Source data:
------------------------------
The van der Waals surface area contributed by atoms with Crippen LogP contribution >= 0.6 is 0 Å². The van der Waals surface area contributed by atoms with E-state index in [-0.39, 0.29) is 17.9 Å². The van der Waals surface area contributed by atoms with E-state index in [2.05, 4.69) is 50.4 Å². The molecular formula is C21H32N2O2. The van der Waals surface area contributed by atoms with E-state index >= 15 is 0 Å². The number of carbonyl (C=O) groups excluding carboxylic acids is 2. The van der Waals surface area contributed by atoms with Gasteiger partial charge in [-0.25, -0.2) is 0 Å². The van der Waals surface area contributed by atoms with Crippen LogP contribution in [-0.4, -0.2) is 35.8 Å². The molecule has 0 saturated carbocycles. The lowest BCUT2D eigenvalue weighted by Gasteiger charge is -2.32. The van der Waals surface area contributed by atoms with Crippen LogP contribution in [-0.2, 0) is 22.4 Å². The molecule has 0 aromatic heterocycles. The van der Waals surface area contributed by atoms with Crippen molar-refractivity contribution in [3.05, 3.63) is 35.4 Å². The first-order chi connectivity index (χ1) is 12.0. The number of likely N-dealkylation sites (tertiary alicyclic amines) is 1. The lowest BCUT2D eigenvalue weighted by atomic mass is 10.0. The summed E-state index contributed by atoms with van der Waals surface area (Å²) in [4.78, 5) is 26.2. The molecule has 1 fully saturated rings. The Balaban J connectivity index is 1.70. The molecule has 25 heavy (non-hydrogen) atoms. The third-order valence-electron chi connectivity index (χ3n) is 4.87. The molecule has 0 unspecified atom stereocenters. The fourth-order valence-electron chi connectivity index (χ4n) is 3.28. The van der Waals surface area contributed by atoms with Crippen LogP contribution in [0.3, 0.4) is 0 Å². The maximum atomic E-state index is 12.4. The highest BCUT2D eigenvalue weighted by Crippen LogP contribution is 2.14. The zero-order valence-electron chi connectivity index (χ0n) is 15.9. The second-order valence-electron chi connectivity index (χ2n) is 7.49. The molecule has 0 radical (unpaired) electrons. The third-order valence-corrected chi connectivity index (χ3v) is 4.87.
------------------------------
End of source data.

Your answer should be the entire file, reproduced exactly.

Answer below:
The van der Waals surface area contributed by atoms with Crippen LogP contribution >= 0.6 is 0 Å². The van der Waals surface area contributed by atoms with E-state index in [-0.39, 0.29) is 17.9 Å². The van der Waals surface area contributed by atoms with E-state index in [2.05, 4.69) is 50.4 Å². The molecular formula is C21H32N2O2. The van der Waals surface area contributed by atoms with E-state index >= 15 is 0 Å². The number of carbonyl (C=O) groups excluding carboxylic acids is 2. The van der Waals surface area contributed by atoms with Gasteiger partial charge in [-0.25, -0.2) is 0 Å². The van der Waals surface area contributed by atoms with Crippen LogP contribution in [-0.4, -0.2) is 35.8 Å². The molecule has 0 saturated carbocycles. The lowest BCUT2D eigenvalue weighted by Gasteiger charge is -2.32. The van der Waals surface area contributed by atoms with Crippen LogP contribution in [-0.2, 0) is 22.4 Å². The molecule has 0 aromatic heterocycles. The van der Waals surface area contributed by atoms with Crippen molar-refractivity contribution in [3.05, 3.63) is 35.4 Å². The first-order chi connectivity index (χ1) is 12.0. The number of likely N-dealkylation sites (tertiary alicyclic amines) is 1. The lowest BCUT2D eigenvalue weighted by atomic mass is 10.0. The summed E-state index contributed by atoms with van der Waals surface area (Å²) in [4.78, 5) is 26.2. The molecule has 1 fully saturated rings. The Balaban J connectivity index is 1.70. The molecule has 25 heavy (non-hydrogen) atoms. The third-order valence-electron chi connectivity index (χ3n) is 4.87. The molecule has 0 unspecified atom stereocenters. The fourth-order valence-electron chi connectivity index (χ4n) is 3.28. The van der Waals surface area contributed by atoms with Crippen LogP contribution in [0.3, 0.4) is 0 Å². The maximum atomic E-state index is 12.4. The highest BCUT2D eigenvalue weighted by Crippen LogP contribution is 2.14. The zero-order valence-electron chi connectivity index (χ0n) is 15.9. The second-order valence-electron chi connectivity index (χ2n) is 7.49. The molecule has 0 radical (unpaired) electrons. The third-order valence-corrected chi connectivity index (χ3v) is 4.87.